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From unidimensional to multidimensional inequality: a review

Abstract

We review results concerning the representation of partial orders of univariate distributions via stochastic orders and investigate their applications to some classes of stochastic dominance conditions applied in inequality and welfare measurement. The results obtained in an unidimensional framework are extended to multidimensional analysis. We discuss difficulties arising from aggregation of multidimensional distributions into synthetic indicators that value both inequality in the distribution of each attribute and the association between the attributes. We explore the potential for multidimensional evaluations that are based on the partial orders induced by different criteria of majorization and organize related and equivalent inequality and welfare representations.

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Notes

  1. 1.

    For alternative reviews of multivariate inequality see Savaglio [82], Marshall et al. [64] and Aaberge and Brandolini [3].

  2. 2.

    Both in Dahl [23] and Andreoli and Zoli [5] the criterion of matrix majorization is formalized through transformations obtained by post multiplication of a matrix by a row stochatic matrix. However, for consistency of notation in this work all matrices are transposed with respect to those considered in the mentioned papers and therefore the notion of matrix majorization should be based on transformations generated by pre-multiplication via column stochastic matrices.

  3. 3.

    In order to obtain this result it is sufficient to set the integer n sufficiently large to guarantee that the product \(nz_{i}\) gives an integer number \(s_{i}\) for any unit i in the populations of both \(X^{\prime }\) and \(Y^{\prime }.\) Then, each unit i should be split in \(s_{i}\) units of equal weight 1/n.

  4. 4.

    For general definitions of lift zonoid and Lorenz zonoid see Koshevoy and Mosler [57] and Mosler [70].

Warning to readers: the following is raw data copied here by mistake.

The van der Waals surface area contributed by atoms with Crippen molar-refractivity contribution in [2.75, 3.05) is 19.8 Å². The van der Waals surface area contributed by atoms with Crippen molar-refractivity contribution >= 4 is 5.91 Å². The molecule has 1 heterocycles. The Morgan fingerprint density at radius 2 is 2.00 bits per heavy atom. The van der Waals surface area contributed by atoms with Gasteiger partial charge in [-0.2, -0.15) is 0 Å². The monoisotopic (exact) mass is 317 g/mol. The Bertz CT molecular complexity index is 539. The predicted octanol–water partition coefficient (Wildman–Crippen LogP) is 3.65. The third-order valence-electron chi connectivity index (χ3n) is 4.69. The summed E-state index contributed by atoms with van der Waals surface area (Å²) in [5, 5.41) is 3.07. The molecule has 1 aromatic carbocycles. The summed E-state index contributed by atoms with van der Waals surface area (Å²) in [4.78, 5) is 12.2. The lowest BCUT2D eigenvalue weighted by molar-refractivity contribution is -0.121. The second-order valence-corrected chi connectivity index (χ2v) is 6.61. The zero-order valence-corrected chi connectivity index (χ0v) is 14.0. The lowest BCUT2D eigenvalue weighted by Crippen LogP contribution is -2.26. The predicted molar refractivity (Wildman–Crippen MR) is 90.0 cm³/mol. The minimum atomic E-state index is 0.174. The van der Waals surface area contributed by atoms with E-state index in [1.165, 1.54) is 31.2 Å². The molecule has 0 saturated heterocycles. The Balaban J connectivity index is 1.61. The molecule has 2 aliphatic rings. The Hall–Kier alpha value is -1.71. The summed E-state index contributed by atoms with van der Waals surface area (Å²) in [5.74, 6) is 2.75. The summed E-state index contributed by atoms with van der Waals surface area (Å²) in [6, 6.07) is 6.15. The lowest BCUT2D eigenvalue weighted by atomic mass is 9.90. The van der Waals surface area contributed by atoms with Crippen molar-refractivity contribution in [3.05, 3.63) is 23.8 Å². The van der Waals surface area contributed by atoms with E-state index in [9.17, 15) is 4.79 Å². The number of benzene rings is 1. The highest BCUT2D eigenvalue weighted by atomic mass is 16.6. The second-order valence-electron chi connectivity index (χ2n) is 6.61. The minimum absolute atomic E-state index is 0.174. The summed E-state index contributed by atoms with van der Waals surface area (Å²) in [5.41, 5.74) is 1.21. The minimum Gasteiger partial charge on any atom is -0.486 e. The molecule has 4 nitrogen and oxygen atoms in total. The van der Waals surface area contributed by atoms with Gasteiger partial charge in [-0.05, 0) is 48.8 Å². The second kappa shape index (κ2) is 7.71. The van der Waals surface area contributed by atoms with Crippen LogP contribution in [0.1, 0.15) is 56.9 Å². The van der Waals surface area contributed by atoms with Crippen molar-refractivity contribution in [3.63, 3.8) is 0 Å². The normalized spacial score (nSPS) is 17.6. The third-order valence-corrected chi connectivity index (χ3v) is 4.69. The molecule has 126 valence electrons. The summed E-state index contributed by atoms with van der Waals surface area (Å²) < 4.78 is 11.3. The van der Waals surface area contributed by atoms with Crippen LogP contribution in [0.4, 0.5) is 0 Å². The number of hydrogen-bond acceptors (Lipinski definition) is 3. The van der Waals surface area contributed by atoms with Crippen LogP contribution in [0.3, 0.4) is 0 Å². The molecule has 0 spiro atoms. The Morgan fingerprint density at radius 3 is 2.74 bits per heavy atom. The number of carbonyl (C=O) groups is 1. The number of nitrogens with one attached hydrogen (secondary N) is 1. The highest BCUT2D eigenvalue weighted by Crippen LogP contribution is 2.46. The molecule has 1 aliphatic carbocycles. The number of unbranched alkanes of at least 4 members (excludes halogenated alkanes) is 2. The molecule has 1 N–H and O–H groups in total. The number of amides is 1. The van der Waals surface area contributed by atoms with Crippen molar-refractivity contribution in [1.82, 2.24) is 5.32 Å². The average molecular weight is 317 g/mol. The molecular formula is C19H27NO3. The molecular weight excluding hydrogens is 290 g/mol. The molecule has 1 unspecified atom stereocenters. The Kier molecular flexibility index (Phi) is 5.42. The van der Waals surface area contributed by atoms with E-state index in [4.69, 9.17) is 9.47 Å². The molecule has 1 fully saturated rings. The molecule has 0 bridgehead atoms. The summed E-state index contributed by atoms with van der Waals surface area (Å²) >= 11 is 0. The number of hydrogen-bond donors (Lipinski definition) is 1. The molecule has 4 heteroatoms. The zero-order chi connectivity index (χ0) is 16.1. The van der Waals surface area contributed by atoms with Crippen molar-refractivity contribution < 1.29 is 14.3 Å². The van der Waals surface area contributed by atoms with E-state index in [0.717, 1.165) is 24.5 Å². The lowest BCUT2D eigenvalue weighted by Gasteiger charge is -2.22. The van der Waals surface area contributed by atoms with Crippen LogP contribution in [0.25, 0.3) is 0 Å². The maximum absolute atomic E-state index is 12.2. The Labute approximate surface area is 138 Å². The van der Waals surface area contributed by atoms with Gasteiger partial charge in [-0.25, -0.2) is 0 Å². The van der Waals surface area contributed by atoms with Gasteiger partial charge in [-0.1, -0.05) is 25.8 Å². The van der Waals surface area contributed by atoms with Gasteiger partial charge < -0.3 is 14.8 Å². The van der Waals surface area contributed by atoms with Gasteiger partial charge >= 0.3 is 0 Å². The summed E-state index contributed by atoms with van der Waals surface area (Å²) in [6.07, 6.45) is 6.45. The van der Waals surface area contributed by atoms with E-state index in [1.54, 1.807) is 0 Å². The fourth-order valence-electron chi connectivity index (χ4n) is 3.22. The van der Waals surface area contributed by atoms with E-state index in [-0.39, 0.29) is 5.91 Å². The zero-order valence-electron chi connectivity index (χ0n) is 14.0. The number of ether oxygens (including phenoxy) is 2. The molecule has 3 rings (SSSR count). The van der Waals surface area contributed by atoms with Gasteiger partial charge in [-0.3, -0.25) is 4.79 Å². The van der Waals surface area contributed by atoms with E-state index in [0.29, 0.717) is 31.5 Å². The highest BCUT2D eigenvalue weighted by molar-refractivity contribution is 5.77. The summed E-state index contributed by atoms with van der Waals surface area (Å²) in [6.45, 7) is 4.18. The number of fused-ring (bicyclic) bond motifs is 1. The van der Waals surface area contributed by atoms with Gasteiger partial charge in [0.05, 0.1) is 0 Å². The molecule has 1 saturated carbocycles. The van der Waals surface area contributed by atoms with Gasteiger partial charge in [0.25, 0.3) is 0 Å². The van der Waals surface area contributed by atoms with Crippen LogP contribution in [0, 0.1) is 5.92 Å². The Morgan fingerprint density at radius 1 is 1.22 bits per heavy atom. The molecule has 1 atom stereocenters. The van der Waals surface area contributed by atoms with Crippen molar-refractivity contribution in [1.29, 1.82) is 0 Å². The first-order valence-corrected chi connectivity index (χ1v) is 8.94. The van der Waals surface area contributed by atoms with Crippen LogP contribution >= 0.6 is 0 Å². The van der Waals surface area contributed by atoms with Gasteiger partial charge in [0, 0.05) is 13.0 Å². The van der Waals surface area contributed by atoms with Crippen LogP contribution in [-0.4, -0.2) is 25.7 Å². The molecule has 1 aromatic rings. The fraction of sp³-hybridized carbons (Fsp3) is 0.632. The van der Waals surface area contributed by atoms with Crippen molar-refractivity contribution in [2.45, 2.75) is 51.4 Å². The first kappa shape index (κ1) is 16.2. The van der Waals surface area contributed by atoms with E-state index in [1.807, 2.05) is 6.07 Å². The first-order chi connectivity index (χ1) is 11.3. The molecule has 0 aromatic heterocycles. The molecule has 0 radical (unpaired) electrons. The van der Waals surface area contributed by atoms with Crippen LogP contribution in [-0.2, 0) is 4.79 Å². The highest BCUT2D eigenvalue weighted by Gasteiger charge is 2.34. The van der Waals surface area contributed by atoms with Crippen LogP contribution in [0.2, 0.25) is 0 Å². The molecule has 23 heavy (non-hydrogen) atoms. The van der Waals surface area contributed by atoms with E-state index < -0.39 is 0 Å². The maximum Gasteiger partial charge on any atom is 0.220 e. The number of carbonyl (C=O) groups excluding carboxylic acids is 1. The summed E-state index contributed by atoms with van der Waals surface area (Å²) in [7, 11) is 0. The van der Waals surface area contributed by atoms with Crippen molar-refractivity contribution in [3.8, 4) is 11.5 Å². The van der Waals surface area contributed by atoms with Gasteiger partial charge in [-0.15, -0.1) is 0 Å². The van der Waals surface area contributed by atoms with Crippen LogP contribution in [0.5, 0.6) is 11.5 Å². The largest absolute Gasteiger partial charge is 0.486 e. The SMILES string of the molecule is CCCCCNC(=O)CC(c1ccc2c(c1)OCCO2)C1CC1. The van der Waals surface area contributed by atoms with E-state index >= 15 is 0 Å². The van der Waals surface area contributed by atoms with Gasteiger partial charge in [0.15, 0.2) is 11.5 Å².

5. 5.

    These concepts are known in the literature under different denominations. They are known either as linear-combinations majorization and positive linear-combinations majorization or as directional majorization and positive directional majorization, see Bhandari [11], Joe and Verducci [51], and Tsui [94], for an overview see Marshall et al. [64] Ch.15. Koshevoy and Mosler [57] suggest the possibility of interpreting the directional majorization in terms of prices (both positive and negative), while Mosler [70] uses the term price majorization for the case where prices are non-negative. In our exposition we retain the explanation in terms of prices making explicit in the terminology when non-negative prices are considered, in this case we use the term positive price majorization.

  6. 6.

    As an extreme case if \(p_{1}=-1\) and \(p_{2}=+1,\) then the potential budget distibution for Z is (0, 0);  and for Y is \((1,-1)\) where clearly the former is less unequal than the latter also in term of the PD principle of transfers. This result goes in the opposite direction of what required by Aversion to CIT.

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Andreoli F. research has also been undertaken at the Luxembourg Institute of Socio-Economic Research, LISER, his research acknowledges financial support from the French National Agency for Research under the project The Measurement of Ordinal and Multidimensional Inequalities (grant ANR-16-CE41-0005-01) and the Luxembourg Fonds National de la Recherche (IMCHILD grant INTER/NORFACE/16/11333934). This research is also part of the project MOBILIFE (grant RBVR-17KFHX) supported by the University of Verona. This paper is partially built on a revised and updated version of C. Zoli lecture notes on “multidimensional inequality” presented at Canazei winter school on Inequality and Social Welfare Theory. We are grateful to the editor and the anonymous referees for helpful suggestions on earlier versions of the paper. The usual disclaimer applies.

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Andreoli, F., Zoli, C. From unidimensional to multidimensional inequality: a review. METRON 78, 5–42 (2020). https://doi.org/10.1007/s40300-020-00168-4

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Keywords

  • Multidimensional inequality
  • Well-being
  • Majorization
  • Stochastic orders
  • Lorenz zonoid
  • Price dominance